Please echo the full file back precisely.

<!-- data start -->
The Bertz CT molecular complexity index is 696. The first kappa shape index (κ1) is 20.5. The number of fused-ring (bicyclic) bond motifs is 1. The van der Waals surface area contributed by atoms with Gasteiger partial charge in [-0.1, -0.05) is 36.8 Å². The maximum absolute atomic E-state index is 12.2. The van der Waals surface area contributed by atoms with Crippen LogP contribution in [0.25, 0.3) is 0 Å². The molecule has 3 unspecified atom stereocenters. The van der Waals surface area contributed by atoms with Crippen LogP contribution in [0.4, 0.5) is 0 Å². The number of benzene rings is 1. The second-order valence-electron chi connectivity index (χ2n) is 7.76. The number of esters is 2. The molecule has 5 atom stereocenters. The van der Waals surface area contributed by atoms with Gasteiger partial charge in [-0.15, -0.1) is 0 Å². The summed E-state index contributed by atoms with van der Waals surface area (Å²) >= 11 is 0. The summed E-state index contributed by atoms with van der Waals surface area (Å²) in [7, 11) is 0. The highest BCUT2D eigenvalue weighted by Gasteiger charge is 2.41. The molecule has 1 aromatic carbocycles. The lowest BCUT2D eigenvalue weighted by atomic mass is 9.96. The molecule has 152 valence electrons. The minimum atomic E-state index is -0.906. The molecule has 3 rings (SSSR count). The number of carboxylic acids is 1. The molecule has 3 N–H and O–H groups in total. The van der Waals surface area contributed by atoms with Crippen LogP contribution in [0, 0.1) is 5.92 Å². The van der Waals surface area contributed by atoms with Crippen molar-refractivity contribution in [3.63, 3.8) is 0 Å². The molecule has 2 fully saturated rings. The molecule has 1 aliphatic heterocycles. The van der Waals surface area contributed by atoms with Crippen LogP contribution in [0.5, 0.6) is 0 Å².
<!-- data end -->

The Bertz CT molecular complexity index is 696. The first kappa shape index (κ1) is 20.5. The number of fused-ring (bicyclic) bond motifs is 1. The van der Waals surface area contributed by atoms with Gasteiger partial charge in [-0.1, -0.05) is 36.8 Å². The maximum absolute atomic E-state index is 12.2. The van der Waals surface area contributed by atoms with Crippen LogP contribution in [0.25, 0.3) is 0 Å². The molecule has 3 unspecified atom stereocenters. The van der Waals surface area contributed by atoms with Crippen LogP contribution in [0.4, 0.5) is 0 Å². The number of benzene rings is 1. The second-order valence-electron chi connectivity index (χ2n) is 7.76. The number of esters is 2. The molecule has 5 atom stereocenters. The van der Waals surface area contributed by atoms with Gasteiger partial charge in [-0.15, -0.1) is 0 Å². The summed E-state index contributed by atoms with van der Waals surface area (Å²) >= 11 is 0. The summed E-state index contributed by atoms with van der Waals surface area (Å²) in [7, 11) is 0. The highest BCUT2D eigenvalue weighted by Gasteiger charge is 2.41. The molecule has 1 aromatic carbocycles. The lowest BCUT2D eigenvalue weighted by atomic mass is 9.96. The molecule has 152 valence electrons. The minimum atomic E-state index is -0.906. The molecule has 3 rings (SSSR count). The number of carboxylic acids is 1. The molecule has 3 N–H and O–H groups in total. The van der Waals surface area contributed by atoms with Crippen LogP contribution in [0, 0.1) is 5.92 Å². The van der Waals surface area contributed by atoms with Crippen molar-refractivity contribution in [3.63, 3.8) is 0 Å². The molecule has 2 fully saturated rings. The molecule has 1 aliphatic heterocycles. The van der Waals surface area contributed by atoms with Crippen LogP contribution in [0.5, 0.6) is 0 Å².